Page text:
The California recall campaign was a noisy, raucous and often vitriolic affair. But the most striking feature of the final days was the silence. That was what you heard from conservatives on the subject of Arnold Schwarzenegger’s sexual escapades.
Here was a guy who, voters learned, told a skin magazine in 1977 that he had a stripper girlfriend, hung out with prostitutes, and engaged in group sex. Then last week, The Los Angeles Times reported that six different women said he had forced himself on them, grabbing breasts and bottoms and trying to pull off clothing.
The charges clearly had at least some truth. Schwarzenegger didn’t admit anything specific, but he didn’t exactly proclaim his innocence, either. “Wherever there is smoke, there is fire,” he said. “I have behaved badly sometimes.” Other women came forward with similar accounts.
When Schwarzenegger insisted that “a lot of these are made-up stories,” NBC anchor Tom Brokaw asked him, “So you deny all these stories about grabbing?” Replied Arnold: “No, not all.”
But he declined to tell which ones were true. Asked by Brokaw to be more specific about his actions, he replied, “As soon as the campaign is over, I will.” What’s your hurry, Tom?
At best, the evidence indicates that Schwarzenegger has a habit of sexual battery — defined in the California Penal Code as touching “an intimate part of another person, if the touching is against the will of the person touched, and is for the specific purpose of sexual arousal, sexual gratification, or sexual abuse.”
This goes beyond the behavior that unleashed a scandal on Bill Clinton. His encounter with Monica Lewinsky was consensual, and his crude alleged proposition to Paula Jones stopped short of using force. Kathleen Willey said he forcibly kissed and fondled her, though he relented when she rebuffed him. (It was not until after he was acquitted in his impeachment trial that another woman went public claiming he had raped her, and that was never proven.)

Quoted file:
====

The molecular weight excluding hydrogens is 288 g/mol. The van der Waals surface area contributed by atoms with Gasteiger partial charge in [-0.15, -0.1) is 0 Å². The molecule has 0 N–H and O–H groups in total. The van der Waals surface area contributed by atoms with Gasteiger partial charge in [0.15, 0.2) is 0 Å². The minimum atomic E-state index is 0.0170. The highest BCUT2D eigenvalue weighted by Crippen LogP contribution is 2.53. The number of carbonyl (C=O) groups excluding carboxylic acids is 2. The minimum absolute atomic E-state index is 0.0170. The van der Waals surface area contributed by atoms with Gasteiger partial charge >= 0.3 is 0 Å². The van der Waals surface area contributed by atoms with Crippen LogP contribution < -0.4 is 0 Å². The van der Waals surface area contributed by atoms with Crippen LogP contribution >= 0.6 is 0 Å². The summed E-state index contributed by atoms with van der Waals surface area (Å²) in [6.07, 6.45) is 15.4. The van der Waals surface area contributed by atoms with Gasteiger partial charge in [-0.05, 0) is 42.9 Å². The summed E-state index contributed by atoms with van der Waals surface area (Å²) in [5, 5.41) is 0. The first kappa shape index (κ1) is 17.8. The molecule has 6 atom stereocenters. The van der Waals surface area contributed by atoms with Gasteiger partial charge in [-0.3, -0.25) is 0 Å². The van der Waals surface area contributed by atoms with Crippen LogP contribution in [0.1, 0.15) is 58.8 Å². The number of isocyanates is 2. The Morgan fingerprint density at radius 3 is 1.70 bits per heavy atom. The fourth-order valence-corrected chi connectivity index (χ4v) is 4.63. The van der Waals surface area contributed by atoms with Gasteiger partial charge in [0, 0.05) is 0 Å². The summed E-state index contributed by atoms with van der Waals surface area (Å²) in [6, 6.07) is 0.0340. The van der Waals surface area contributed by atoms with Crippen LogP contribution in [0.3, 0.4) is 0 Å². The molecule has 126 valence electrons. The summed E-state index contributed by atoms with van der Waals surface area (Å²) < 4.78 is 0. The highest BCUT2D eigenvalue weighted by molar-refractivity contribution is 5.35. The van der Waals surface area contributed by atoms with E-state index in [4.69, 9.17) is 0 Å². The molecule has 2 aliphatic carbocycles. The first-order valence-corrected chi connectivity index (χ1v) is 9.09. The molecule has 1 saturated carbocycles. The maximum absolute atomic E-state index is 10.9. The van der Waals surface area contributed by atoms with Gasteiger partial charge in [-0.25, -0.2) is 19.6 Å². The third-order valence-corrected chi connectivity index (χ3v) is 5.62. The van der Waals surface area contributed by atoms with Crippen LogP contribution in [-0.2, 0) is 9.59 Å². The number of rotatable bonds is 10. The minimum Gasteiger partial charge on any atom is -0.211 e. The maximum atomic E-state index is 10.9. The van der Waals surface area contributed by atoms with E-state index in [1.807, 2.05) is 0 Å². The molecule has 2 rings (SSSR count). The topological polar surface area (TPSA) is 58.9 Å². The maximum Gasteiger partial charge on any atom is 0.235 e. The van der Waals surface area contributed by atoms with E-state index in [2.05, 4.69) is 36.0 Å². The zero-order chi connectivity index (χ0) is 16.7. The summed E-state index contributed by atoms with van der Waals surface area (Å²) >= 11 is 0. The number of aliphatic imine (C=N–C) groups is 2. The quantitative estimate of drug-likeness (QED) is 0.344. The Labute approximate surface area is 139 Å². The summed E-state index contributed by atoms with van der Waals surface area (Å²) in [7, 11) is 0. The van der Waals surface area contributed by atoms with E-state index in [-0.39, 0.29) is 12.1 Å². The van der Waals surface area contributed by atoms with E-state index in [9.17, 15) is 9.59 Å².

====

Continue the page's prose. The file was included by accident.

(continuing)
Clinton’s adulterous conduct was enough to outrage conservative moralists. Columnist and former Reagan administration official Linda Chavez said the actions described by Paula Jones didn’t amount to sexual harassment but were “gross and disgusting, and, I think, make Clinton unfit to be president.”
The Wall Street Journal’s shocked editorial writers asked, “What manner of man is it who takes sexual advantage of 21-year-old interns?”
David Frum, writing in the conservative Weekly Standard, asserted that “what’s at stake in the Lewinsky scandal” is “the central dogma of the baby boomers: the belief that sex, so long as it’s consensual, ought never to be subject to moral scrutiny at all.”
William Bennett, author of several books celebrating old-fashioned values, said Clinton “acted sexually more like an alley cat than an adult.”
Maybe the defenders of virtue exhausted themselves so thoroughly attacking Clinton that they have no energy left to find fault with Schwarzenegger. In any event, I have yet to hear a peep of disgust from the major moralists of the right.
If the charges against Schwarzenegger persist and multiply, I predict conservatives will find a way to address Arnold’s behavior: They’ll blame it on Clinton.
Steve Chapman writes for Creators Syndicate.